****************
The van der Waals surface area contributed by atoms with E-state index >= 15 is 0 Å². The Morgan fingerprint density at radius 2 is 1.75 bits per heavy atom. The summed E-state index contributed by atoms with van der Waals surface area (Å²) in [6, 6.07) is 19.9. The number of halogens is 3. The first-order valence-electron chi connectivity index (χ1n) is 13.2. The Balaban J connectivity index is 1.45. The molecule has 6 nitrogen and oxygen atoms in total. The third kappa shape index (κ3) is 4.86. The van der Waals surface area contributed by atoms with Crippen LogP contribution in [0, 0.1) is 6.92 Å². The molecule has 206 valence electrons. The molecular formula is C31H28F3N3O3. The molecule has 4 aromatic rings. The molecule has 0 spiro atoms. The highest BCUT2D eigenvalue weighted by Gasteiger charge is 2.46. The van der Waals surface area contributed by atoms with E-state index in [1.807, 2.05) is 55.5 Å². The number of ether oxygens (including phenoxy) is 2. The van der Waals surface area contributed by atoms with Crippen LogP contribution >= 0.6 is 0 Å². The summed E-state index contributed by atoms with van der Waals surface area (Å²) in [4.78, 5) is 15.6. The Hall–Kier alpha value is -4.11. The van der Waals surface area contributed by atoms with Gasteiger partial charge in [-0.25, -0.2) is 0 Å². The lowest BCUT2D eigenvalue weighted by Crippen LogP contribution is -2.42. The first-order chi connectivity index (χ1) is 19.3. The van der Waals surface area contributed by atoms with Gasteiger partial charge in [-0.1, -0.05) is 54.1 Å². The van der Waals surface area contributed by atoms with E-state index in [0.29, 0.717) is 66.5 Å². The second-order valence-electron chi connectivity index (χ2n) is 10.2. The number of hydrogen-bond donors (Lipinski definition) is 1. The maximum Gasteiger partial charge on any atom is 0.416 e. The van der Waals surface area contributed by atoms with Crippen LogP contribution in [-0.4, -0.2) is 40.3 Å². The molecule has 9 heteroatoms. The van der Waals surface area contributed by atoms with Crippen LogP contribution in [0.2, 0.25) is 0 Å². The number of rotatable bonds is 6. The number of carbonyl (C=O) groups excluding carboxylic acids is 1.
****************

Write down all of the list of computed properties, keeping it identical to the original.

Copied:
The van der Waals surface area contributed by atoms with E-state index >= 15 is 0 Å². The Morgan fingerprint density at radius 2 is 1.75 bits per heavy atom. The summed E-state index contributed by atoms with van der Waals surface area (Å²) in [6, 6.07) is 19.9. The number of halogens is 3. The first-order valence-electron chi connectivity index (χ1n) is 13.2. The Balaban J connectivity index is 1.45. The molecule has 6 nitrogen and oxygen atoms in total. The third kappa shape index (κ3) is 4.86. The van der Waals surface area contributed by atoms with Crippen LogP contribution in [0, 0.1) is 6.92 Å². The molecule has 206 valence electrons. The molecular formula is C31H28F3N3O3. The molecule has 4 aromatic rings. The molecule has 0 spiro atoms. The highest BCUT2D eigenvalue weighted by Gasteiger charge is 2.46. The van der Waals surface area contributed by atoms with E-state index in [1.807, 2.05) is 55.5 Å². The number of ether oxygens (including phenoxy) is 2. The van der Waals surface area contributed by atoms with Crippen LogP contribution >= 0.6 is 0 Å². The summed E-state index contributed by atoms with van der Waals surface area (Å²) in [4.78, 5) is 15.6. The Hall–Kier alpha value is -4.11. The van der Waals surface area contributed by atoms with Gasteiger partial charge in [-0.25, -0.2) is 0 Å². The lowest BCUT2D eigenvalue weighted by Crippen LogP contribution is -2.42. The first-order chi connectivity index (χ1) is 19.3. The van der Waals surface area contributed by atoms with Gasteiger partial charge in [-0.1, -0.05) is 54.1 Å². The van der Waals surface area contributed by atoms with E-state index in [0.29, 0.717) is 66.5 Å². The second-order valence-electron chi connectivity index (χ2n) is 10.2. The number of hydrogen-bond donors (Lipinski definition) is 1. The maximum Gasteiger partial charge on any atom is 0.416 e. The van der Waals surface area contributed by atoms with Crippen LogP contribution in [-0.4, -0.2) is 40.3 Å². The molecule has 9 heteroatoms. The van der Waals surface area contributed by atoms with Crippen LogP contribution in [0.2, 0.25) is 0 Å². The number of rotatable bonds is 6. The number of carbonyl (C=O) groups excluding carboxylic acids is 1.